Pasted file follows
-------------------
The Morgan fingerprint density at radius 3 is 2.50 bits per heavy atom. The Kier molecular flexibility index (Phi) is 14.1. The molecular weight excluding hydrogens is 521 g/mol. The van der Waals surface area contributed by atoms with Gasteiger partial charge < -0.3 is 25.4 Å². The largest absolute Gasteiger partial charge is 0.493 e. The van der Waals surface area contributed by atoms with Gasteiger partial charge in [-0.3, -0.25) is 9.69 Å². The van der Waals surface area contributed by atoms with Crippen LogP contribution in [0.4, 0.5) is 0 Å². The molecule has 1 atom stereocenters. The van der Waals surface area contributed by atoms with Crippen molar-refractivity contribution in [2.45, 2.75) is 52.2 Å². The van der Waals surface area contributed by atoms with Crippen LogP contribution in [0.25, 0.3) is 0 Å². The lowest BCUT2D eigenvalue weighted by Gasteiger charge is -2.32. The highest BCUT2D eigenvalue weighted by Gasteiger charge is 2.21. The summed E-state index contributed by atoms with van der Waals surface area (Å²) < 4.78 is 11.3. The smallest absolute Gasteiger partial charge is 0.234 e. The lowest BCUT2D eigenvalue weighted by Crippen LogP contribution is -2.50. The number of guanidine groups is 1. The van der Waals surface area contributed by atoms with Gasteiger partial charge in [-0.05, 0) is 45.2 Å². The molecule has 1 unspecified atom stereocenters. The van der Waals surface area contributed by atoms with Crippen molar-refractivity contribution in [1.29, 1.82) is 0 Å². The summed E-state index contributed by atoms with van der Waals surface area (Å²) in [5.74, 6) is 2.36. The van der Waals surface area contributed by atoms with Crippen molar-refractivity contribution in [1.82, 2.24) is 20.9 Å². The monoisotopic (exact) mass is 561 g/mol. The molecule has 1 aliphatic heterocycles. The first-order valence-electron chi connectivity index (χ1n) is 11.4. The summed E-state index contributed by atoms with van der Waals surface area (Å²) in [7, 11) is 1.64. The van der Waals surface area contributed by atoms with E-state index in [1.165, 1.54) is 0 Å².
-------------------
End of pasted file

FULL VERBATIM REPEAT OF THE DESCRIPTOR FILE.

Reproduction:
The Morgan fingerprint density at radius 3 is 2.50 bits per heavy atom. The Kier molecular flexibility index (Phi) is 14.1. The molecular weight excluding hydrogens is 521 g/mol. The van der Waals surface area contributed by atoms with Gasteiger partial charge < -0.3 is 25.4 Å². The largest absolute Gasteiger partial charge is 0.493 e. The van der Waals surface area contributed by atoms with Gasteiger partial charge in [-0.3, -0.25) is 9.69 Å². The van der Waals surface area contributed by atoms with Crippen LogP contribution in [0.4, 0.5) is 0 Å². The molecule has 1 atom stereocenters. The van der Waals surface area contributed by atoms with Crippen molar-refractivity contribution in [2.45, 2.75) is 52.2 Å². The van der Waals surface area contributed by atoms with Crippen LogP contribution in [0.25, 0.3) is 0 Å². The lowest BCUT2D eigenvalue weighted by Gasteiger charge is -2.32. The highest BCUT2D eigenvalue weighted by Gasteiger charge is 2.21. The summed E-state index contributed by atoms with van der Waals surface area (Å²) < 4.78 is 11.3. The smallest absolute Gasteiger partial charge is 0.234 e. The lowest BCUT2D eigenvalue weighted by Crippen LogP contribution is -2.50. The number of guanidine groups is 1. The van der Waals surface area contributed by atoms with Gasteiger partial charge in [-0.05, 0) is 45.2 Å². The molecule has 1 unspecified atom stereocenters. The van der Waals surface area contributed by atoms with Crippen molar-refractivity contribution in [1.29, 1.82) is 0 Å². The summed E-state index contributed by atoms with van der Waals surface area (Å²) in [5.74, 6) is 2.36. The van der Waals surface area contributed by atoms with Crippen molar-refractivity contribution in [1.82, 2.24) is 20.9 Å². The monoisotopic (exact) mass is 561 g/mol. The molecule has 1 aliphatic heterocycles. The first-order valence-electron chi connectivity index (χ1n) is 11.4. The summed E-state index contributed by atoms with van der Waals surface area (Å²) in [7, 11) is 1.64. The van der Waals surface area contributed by atoms with E-state index in [1.165, 1.54) is 0 Å².